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Women 'birthing machines' says Japan's health minister

JAPAN'S health minister has provoked a storm of protest after he described women as "birth-giving machines" in a speech he gave on the country's falling birthrate. Hakuo Yanagisawa made the remarks in a speech he gave on Saturday as the government announced a council to draw up new strategies to tackle the country's shrinking population. .

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Sunday, January 28, 2007

Details in death of child may be opened

A federal magistrate must decide whether to unseal what's been called "lurid and inflammatory" admissions contained in a plea agreement of a woman who pleaded guilty to murder in the beating death of her 5-year-old stepdaughter. Federal Magistrate Judge Leslie Kobayashi heard arguments on the request by The Honolulu Advertiser to make public the sealed portions of Delilah S. Williams' plea agreement. Williams' defense lawyer and the federal prosecutor on Dec. 6 requested that a seven-page section of her agreement be sealed, a request Kobayashi granted. Williams pleaded guilty for her role in the July 16, 2005 death of Talia Williams. Advertiser attorney Jeffrey Portnoy argued that the defense attorneys and prosecution failed to establish why the admissions should remain confidential, particularly when the media has already reported the allegations surrounding the child's death due to "battered child syndrome." The defense and prosecution argued that the disclosure would jeopardize the rights of a fair trial for Delilah Williams' husband, Naeem Williams, a co-defendant who faces the death penalty if convicted of murdering his daughter when he goes to trial scheduled for October this year.

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Child pornography law coming

With paedophiles and other sex devils using technology, particularly Internet chat rooms and instant messengers, to lure persons into sex traps, calls have come for legislation to protect minors and greater public education on technology. Mary Clarke, the Children's Advocate, says, "There certainly needs to be more regularisation of the IT (information technology) sector, especially as it relates to children." Similarly, Errol Anderson, president of the Jamaica Computer Society, says he would support legislation that would make criminal, persons who pose as teenagers in chat rooms and on instant messengers in order to lure minors into sexual encounters. "Such law is something we need to enact as soon as we can," says Mr. Anderson. He believes children make up a vast number of Internet users, and notes that a lot of them are often unsupervised.

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Child care foes face off again over tax-break plan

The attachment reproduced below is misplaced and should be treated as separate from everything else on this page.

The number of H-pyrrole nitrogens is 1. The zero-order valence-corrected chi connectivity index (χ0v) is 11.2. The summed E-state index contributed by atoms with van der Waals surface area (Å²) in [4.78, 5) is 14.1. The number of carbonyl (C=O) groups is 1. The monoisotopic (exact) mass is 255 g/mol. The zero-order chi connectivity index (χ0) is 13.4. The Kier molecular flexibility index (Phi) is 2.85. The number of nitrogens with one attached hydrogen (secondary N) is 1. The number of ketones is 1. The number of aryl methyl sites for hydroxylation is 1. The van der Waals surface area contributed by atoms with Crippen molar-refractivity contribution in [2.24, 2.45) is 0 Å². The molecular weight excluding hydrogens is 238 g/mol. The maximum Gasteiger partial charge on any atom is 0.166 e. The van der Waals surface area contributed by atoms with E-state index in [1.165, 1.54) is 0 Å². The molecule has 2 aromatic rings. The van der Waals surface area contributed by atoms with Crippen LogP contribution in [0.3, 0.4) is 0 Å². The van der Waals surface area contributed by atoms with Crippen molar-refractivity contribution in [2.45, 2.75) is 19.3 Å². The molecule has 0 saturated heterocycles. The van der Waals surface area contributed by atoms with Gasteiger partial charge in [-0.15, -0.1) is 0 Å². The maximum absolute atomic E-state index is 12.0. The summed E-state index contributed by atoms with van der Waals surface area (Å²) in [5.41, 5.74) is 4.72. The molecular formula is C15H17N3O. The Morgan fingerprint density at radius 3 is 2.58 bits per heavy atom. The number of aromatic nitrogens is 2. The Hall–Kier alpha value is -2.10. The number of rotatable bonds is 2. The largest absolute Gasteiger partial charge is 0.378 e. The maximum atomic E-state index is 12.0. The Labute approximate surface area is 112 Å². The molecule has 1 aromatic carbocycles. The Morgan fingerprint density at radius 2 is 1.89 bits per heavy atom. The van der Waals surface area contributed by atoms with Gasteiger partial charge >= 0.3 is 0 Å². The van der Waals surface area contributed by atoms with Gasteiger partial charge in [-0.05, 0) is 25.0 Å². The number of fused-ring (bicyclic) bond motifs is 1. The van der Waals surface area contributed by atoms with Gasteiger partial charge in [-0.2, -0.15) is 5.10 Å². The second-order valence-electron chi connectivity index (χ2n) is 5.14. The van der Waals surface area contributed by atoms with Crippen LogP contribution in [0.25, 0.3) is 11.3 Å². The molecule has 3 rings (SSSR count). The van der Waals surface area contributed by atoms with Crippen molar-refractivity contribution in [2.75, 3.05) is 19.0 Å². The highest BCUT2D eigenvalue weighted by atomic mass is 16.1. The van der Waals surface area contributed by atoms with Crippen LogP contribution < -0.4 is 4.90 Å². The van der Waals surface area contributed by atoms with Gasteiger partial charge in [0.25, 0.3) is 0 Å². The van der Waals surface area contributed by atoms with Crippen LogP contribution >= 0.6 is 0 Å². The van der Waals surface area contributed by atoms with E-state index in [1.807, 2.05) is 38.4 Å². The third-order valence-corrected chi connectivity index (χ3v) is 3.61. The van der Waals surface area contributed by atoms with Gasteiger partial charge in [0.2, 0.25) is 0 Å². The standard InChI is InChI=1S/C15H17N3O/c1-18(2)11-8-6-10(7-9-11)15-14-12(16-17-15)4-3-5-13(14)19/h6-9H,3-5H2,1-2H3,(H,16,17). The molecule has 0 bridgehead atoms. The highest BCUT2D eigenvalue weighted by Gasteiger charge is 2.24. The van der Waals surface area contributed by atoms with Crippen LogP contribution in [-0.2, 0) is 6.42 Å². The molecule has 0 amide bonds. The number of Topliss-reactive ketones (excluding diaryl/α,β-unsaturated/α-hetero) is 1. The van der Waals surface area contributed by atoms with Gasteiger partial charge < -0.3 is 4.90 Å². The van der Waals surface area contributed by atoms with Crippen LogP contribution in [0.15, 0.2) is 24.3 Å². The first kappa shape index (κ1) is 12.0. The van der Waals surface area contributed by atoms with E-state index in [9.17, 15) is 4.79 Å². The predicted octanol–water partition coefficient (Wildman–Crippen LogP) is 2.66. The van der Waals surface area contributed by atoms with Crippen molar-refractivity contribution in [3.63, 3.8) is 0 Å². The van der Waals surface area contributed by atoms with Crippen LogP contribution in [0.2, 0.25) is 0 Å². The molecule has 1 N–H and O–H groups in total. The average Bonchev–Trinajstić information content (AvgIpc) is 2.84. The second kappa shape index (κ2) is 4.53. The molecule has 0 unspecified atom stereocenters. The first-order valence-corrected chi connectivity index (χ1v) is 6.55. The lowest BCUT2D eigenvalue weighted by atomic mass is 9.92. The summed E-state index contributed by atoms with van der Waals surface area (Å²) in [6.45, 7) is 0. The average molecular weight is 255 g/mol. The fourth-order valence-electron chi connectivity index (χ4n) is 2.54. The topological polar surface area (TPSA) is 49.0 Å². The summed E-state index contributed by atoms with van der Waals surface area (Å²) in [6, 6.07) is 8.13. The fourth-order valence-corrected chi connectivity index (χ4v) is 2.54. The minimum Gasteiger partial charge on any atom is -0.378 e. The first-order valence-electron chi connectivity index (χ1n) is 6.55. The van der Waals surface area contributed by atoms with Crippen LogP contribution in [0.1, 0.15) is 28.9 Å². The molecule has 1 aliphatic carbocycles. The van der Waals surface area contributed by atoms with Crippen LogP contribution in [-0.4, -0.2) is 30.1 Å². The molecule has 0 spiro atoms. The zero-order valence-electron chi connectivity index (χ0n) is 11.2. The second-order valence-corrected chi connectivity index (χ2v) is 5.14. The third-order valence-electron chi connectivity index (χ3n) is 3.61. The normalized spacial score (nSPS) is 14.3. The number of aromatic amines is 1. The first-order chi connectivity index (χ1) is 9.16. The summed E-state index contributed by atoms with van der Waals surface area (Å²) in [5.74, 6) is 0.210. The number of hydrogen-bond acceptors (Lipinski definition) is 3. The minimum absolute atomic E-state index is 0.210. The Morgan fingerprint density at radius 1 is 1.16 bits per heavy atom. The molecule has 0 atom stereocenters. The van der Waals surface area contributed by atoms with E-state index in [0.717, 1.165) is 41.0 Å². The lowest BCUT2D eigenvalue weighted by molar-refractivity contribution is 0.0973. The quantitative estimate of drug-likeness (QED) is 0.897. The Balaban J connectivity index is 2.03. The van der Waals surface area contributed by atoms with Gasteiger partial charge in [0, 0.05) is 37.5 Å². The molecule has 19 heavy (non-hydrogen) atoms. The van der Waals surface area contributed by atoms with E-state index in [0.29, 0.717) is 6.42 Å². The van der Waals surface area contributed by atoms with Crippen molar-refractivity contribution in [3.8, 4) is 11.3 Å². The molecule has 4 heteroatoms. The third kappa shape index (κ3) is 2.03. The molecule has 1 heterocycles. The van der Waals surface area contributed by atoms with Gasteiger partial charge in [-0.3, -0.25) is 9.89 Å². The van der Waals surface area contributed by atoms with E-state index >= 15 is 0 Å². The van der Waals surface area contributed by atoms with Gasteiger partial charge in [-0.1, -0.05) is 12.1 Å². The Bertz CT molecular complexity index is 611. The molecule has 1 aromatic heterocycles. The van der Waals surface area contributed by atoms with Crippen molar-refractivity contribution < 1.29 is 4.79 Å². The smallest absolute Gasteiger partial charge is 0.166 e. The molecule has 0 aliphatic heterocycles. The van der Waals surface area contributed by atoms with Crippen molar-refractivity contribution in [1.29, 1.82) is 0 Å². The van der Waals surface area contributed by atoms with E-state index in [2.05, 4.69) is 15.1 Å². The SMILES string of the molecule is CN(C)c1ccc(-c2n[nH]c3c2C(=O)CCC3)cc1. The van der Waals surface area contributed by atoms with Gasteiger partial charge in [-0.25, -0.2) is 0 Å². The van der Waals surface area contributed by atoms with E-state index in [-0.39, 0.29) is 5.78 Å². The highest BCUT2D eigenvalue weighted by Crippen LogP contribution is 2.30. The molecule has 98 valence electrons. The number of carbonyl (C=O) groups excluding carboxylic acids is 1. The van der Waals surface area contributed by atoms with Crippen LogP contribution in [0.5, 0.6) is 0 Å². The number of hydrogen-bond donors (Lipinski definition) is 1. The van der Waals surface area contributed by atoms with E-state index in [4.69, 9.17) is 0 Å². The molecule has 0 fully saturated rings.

Some families with a stay-at-home parent say they should be able to split their incomes to reduce taxes. Opponents say the plan, which would cost the treasury billions, would mostly benefit the upper classes The new frontier in the battle over child care begins this week in Parliament's venerable West Block, the dust still swirling from the old frontier fight over $100-a-month payments for children under six. .

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Saturday, January 27, 2007

Couple a 'positive influence' on kids

And although the couple has no children of their own, since September a significant amount of their time outside of work is spent with kids. It was a Sunday morning in late September and Ray was out in the neighborhood mowing a lawn when one of the boys in the neighborhood come up and asked if he could help. After the two raked the lawn, the boy asked Ray if he could help fix his bicycle. In the days and months that have followed, Ray and Retha have been introduced to the boy's family, friends, cousins and neighbors. Now the Haases spend time with 12 to 15 local kids, taking them to New Life Community Church for youth group on Sundays and taking trips together such as going to see planes at the airport, watching for deer and looking at Christmas lights. Since the first boy asked for help with his bicycle, Ray started to ask people at church, work and Habitat for Humanity for unused bicycles.

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Mom needs affordable home to get kids back

A 25-year-old Edmonton mom who's trying to regain custody of her four kids from Children's Services is doing everything right, her lawyer says. After separating from her husband with whom she had a stormy relationship, Roxanne is staying sober and undergoing counselling for a variety of issues, including anger management, explained Vic Findlater. But there's one final stumbling block. She can't find any affordable housing and is currently living out of a west-end hotel. "I'm very proud of this young lady. This lady has turned her life around," Findlater told the Sun. .